I actually have a dozen of books I’m reading simultaneously right now, but none of them are finished so I’m not qualified to comment on those, though I really want to.
I’m supposed to write about the last book I read, and the last book I read was not The Great Divorce by C. S. Lewis, but I’ve decided that it’s worth the mention in this post.
C. S. Lewis is a well known novelist and scholar from United Kingdom in early 20th century, did many work that are still resonating today.
The genre of the book can be considered a theological fantasy, but in my opinion, it’s nothing short of the reality. The title of the book is actually a response to the poem “The Marriage of Heaven and Hell” by William Blake. It’s interesting that the title is a response to such poem make me to think it has certain apologetic implications. The conversations in the book spark insights into the reader, and it is very stimulating to the mind, as well as the soul & spirit. The contrast between Heaven and Hell is tremendously rich in imagery.
The book is about the journey of an individual from “grey town” to Heaven, by a flying bus; and it’s written in the first person, whom the identity was never revealed. The reason: this could be you, the reader. The encounters of the narrator are reflections upon the concept of Heaven and Hell, in relation to the choices people make, and the roads that they take.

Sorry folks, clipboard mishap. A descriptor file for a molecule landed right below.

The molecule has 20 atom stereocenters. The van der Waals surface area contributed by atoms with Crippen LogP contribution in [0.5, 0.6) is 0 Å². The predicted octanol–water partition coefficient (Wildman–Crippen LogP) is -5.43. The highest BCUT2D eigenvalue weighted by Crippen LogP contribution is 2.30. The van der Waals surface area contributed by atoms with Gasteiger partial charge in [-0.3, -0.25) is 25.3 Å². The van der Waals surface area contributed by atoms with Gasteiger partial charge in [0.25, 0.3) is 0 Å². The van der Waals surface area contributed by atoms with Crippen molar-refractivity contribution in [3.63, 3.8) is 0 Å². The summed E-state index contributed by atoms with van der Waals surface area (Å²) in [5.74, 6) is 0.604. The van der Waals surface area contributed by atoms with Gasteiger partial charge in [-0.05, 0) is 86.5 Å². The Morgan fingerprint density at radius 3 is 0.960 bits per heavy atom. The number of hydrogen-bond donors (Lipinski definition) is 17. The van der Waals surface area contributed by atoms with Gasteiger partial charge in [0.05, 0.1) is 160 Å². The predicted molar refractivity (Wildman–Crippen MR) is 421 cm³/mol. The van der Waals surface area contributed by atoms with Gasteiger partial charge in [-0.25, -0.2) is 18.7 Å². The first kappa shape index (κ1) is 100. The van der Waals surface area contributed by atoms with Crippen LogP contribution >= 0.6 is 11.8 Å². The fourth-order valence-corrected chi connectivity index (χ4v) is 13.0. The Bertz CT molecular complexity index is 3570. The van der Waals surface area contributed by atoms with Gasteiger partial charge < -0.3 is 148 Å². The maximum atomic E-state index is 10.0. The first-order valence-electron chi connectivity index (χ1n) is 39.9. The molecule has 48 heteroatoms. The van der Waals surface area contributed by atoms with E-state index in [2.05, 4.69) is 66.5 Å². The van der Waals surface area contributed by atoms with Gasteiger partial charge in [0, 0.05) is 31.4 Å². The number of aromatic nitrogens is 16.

Though I have read this book some time ago, it still has a special place in my heart. I promise you that this is one of a kind! This is one of my favorites!!
I will end with some of the quotes from the book:
I do not think that all who choose wrong roads perish; but their rescue consists in being put back on the right road. A sum can be put right: but only by going back til you find the error and working it afresh from that point, never by simply going on. Evil can be undone, but it cannot “develop” into good. Time does not heal it. The spell must be unwound, bit by bit, “with backward mutters of dissevering power” – or else not.
I believe, to be sure, that any man who reaches Heaven will find that what he abandoned (even in plucking out his right eye) has not been lost: that the kernel of what he was really seeking even in his most depraved wishes will be there, beyond expectation, waiting for him in the “High Countries.”
“I cannot love a lie,” said the Lady. “I cannot love the thing which is not. I am in Love, and out of it I will not go.”
Nothing, not even the best and noblest, can go on as it is. Nothing, not even what is lowest and most bestial, will not be raised if it submits to death.
That’s what we all find when we reach this country. We’ve all been wrong! That’s the great joke. There’s no need to go on pretending one was right! After that we begin living.